The start of the construction was marked by a foundation stone laid by Prince Albert in 1850 and after opening it housed the national art collection until 1912 when the RSA moved into an adjacent building.
After extensive remodelling, the Scottish National Gallery re-opened with an emphasis on showcasing a selection of Scottish and European art – a theme which it continues to this day.
By 1970 it was decided that additional storage space would be required to house the nation’s artworks so an extensive series of basement galleries were constructed, which were further extended in the early 2000s so that the separate buildings of the RSA and the national gallery effectively became one building.
This underground area is particularly popular with tourists as it houses an excellent restaurant and café along with a gift shop that sells reproductions of some of the artworks that can be seen in both galleries.
The café and restaurant overlooks Princes Street Gardens, so stopping for a meal or a coffee at either venue is highly recommended.
Discover more places to visit in Edinburgh with: Places to Visit in Edinburgh – The Ultimate Guide.
- Like all of Edinburgh’s best attractions, the Scottish National Gallery is completely free to enter – as are the national portrait and modern art galleries.
- The Scottish National Gallery offers visitors the chance to see some of the world’s finest artworks from the likes of Rembrandt, Raphael and Titian as well as Scottish-born artists such as Ramsay, Raeburn and Wilkie.
- Edinburgh is home to Scotland’s greatest art galleries including the Scottish National Gallery, the Royal Scottish Academy, the National Portrait Gallery, and the National Gallery of Modern Art. The first two galleries are located immediately next to each other while the National Portrait Gallery is an 8-minute walk away. The National Gallery of Modern Art, meanwhile, is located 1.5 miles to the west and takes 30-minutes to walk, but there is a free shuttle bus that runs between both galleries.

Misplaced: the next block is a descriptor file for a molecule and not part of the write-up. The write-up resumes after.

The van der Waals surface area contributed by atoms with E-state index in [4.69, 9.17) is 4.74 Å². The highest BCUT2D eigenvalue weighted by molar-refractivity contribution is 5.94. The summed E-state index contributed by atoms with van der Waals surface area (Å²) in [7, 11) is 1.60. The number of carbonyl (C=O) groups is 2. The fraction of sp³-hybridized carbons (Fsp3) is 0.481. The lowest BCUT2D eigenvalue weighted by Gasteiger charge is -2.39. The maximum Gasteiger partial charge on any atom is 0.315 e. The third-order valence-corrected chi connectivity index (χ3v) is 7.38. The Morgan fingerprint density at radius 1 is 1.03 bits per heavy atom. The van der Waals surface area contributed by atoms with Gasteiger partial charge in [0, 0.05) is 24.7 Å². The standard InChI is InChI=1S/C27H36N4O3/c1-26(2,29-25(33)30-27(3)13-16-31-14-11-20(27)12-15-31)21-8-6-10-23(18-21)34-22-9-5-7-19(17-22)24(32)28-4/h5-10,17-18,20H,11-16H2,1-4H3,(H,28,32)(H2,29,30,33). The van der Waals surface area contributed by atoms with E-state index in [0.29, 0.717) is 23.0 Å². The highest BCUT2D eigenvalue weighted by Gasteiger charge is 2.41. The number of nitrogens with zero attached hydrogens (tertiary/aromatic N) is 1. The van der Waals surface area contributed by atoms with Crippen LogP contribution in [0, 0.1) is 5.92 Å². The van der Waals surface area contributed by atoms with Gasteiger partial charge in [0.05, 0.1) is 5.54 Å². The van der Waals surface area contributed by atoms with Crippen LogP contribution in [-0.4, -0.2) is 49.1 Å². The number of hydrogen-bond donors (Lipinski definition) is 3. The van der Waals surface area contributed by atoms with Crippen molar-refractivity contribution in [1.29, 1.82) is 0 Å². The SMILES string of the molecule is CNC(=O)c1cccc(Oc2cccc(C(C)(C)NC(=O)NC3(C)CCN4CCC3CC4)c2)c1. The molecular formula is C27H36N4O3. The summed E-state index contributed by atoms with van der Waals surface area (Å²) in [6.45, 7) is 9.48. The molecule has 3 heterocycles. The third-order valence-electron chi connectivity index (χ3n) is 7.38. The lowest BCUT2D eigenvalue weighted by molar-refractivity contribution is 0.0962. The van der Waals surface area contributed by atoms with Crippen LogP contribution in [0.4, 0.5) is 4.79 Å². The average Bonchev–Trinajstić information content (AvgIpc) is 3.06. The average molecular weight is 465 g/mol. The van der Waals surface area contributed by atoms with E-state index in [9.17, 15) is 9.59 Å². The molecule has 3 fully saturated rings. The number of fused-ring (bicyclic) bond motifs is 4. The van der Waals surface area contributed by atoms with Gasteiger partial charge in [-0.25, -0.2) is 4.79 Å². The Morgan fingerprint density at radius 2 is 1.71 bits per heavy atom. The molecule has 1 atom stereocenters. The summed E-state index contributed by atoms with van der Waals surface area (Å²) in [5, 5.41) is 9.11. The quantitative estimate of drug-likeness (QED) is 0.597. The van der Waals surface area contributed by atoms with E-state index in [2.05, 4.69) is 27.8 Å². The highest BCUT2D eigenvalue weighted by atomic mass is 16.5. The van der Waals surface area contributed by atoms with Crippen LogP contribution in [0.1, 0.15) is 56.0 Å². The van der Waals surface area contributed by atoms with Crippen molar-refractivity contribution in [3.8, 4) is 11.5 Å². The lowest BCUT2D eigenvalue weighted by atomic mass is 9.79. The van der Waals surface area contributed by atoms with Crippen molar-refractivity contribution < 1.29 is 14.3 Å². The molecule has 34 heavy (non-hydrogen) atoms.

- There’s a very clever smartphone app called Smartify that provides information about most of the artworks in the Scottish National Gallery including the story of each piece and an overview of the life of each artist. Simply scan the artwork with your phone and the app will download a collection of fascinating details as well as an audio guide. Apple: Smartify. Android: Smartify.
- Visitors are spoilt for choice when it comes to places to eat in Edinburgh, but the restaurant and café in the Scottish National Gallery are highly recommended. Both the restaurant and café feature views over Princes Street Gardens and the café has an outside terrace that’s a nice place to eat on a sunny day.
- Return visitors to any of Scotland’s national galleries should consider getting a Friends membership. For one annual payment visitors can enjoy unlimited free entry to all paid exhibitions, a 10% discount in all cafés, free entry for children, and free car parking.
Directions to the Scottish National Gallery
Click the map for directions
Explore this area with a detailed paper map from Ordnance Survey: